The Virginia Quarterly has a long interview with Eudora Welty that was a series of conversations compiled by William Ferris. It goes over a lot of themes and is a genial interview (she seems to have liked everyone she met and they were all very nice). Nevertheless, there are some interesting parts. She does talk about writing some which was interesting, if the number of people who violate her ideas.
The ability to use dialogue, or the first person, is just as essential as the knowledge of place in a story. Dialogue has special importance because you use it in fiction to do subtle things and very many things at once—like giving a notion of the speaker’s background, furthering the plot, giving a sense of the give-and-take between characters. Dialogue gives a character’s age, background, upbringing, everything, without the author’s having to explain it on the side. The character is doing it out of his own mouth. A character may be telling a lie, which he will show to the reader, but not to the person to whom he is talking, and perhaps not even realize himself. Sometimes he is deluded. All these things come out in dialogue. You get that, of course, by your ear, by listening to the rhythms and habits of everyday speech. I listen all the time. I love it. I do not do it because I have to, but because I like to.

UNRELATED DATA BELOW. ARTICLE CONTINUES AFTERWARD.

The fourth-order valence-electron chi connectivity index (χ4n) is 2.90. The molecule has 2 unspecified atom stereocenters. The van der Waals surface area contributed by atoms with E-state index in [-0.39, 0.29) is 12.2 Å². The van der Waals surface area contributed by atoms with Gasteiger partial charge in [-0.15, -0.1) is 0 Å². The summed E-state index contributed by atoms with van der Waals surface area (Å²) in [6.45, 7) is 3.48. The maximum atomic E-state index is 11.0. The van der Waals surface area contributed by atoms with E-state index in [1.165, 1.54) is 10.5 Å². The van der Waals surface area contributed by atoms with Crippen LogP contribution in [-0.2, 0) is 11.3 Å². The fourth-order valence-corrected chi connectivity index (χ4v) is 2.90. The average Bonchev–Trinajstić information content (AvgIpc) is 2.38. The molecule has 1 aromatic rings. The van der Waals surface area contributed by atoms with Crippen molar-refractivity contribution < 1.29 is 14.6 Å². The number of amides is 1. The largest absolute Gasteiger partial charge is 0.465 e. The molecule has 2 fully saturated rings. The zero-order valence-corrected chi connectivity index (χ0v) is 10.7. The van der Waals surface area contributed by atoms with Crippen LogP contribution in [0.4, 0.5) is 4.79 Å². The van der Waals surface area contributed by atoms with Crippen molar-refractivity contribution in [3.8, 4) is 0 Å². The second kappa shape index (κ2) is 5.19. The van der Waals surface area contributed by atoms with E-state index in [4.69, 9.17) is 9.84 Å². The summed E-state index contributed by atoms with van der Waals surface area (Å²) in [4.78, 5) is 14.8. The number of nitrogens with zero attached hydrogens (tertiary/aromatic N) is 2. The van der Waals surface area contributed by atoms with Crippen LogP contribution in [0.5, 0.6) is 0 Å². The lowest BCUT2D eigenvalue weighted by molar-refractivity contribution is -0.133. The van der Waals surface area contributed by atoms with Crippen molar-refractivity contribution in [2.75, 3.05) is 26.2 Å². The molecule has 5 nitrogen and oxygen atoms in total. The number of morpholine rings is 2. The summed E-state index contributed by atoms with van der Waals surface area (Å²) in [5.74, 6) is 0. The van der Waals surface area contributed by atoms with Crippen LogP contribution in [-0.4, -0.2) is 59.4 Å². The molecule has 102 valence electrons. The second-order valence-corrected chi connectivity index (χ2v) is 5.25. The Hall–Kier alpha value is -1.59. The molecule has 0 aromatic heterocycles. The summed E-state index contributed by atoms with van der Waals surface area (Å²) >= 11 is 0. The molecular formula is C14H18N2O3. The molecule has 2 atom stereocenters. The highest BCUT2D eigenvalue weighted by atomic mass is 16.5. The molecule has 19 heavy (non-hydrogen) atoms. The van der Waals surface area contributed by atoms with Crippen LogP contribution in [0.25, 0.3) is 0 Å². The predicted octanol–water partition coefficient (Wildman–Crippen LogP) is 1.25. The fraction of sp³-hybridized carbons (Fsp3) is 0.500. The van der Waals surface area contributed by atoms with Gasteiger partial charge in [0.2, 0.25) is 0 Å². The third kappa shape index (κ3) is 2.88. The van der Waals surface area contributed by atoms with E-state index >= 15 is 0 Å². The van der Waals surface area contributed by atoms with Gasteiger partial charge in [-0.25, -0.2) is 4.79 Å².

I do not think you can transfer anything as it is spoken onto the page and have it come out at all convincingly. What comes out as a sound is not what the speaker thinks he said, or, really, what he did say. It has to be absolutely rewritten on the page from the way it happens. But if you did not know how it happened, you could not start. It is a matter of condensation and getting his whole character into speech. It is a shorthand. It is like action. It is a form of action in a story. People do not talk that way. You have got to make it seem that they talk that way. You are giving what seems to be reality, but it is really an artistic illusion. You have to know that, just the way you have to know other things in a story to make them seem believable. They are not duplicates of life, but a rendition of it—more an impression, I guess.
Color is different from dialogue. One comes through the eye, and the other through the ear. Color is emotionally affecting to me, and I use it when I write. I may not use it exactly as I see it. I use it as I think it ought to be in my story to convey a certain emotion—just as I would use a time of day or a season of the year. Color is part of that. It gives the sense of a real place and the time of it. Life does not happen in monochrome. It happens in color. So it belongs in the story.